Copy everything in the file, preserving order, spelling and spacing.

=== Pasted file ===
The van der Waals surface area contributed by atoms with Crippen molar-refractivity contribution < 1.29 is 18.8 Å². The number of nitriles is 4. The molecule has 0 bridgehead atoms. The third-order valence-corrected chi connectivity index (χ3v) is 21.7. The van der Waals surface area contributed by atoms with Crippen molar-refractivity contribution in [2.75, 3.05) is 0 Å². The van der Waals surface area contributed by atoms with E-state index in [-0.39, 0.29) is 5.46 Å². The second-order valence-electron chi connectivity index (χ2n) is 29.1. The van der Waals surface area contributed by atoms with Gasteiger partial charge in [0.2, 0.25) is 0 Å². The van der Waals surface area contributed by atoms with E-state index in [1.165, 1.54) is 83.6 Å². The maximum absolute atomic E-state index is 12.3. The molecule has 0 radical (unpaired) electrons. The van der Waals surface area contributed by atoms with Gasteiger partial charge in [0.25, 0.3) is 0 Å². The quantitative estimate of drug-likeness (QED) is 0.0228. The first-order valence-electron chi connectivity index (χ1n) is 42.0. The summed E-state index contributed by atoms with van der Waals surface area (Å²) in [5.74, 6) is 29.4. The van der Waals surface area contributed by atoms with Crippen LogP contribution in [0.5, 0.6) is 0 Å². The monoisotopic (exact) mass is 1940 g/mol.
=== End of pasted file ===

The van der Waals surface area contributed by atoms with Crippen molar-refractivity contribution < 1.29 is 18.8 Å². The number of nitriles is 4. The molecule has 0 bridgehead atoms. The third-order valence-corrected chi connectivity index (χ3v) is 21.7. The van der Waals surface area contributed by atoms with Crippen molar-refractivity contribution in [2.75, 3.05) is 0 Å². The van der Waals surface area contributed by atoms with E-state index in [-0.39, 0.29) is 5.46 Å². The second-order valence-electron chi connectivity index (χ2n) is 29.1. The van der Waals surface area contributed by atoms with Gasteiger partial charge in [0.2, 0.25) is 0 Å². The van der Waals surface area contributed by atoms with E-state index in [1.165, 1.54) is 83.6 Å². The maximum absolute atomic E-state index is 12.3. The molecule has 0 radical (unpaired) electrons. The van der Waals surface area contributed by atoms with Gasteiger partial charge in [0.25, 0.3) is 0 Å². The quantitative estimate of drug-likeness (QED) is 0.0228. The first-order valence-electron chi connectivity index (χ1n) is 42.0. The summed E-state index contributed by atoms with van der Waals surface area (Å²) in [5.74, 6) is 29.4. The van der Waals surface area contributed by atoms with Crippen LogP contribution in [0.5, 0.6) is 0 Å². The monoisotopic (exact) mass is 1940 g/mol.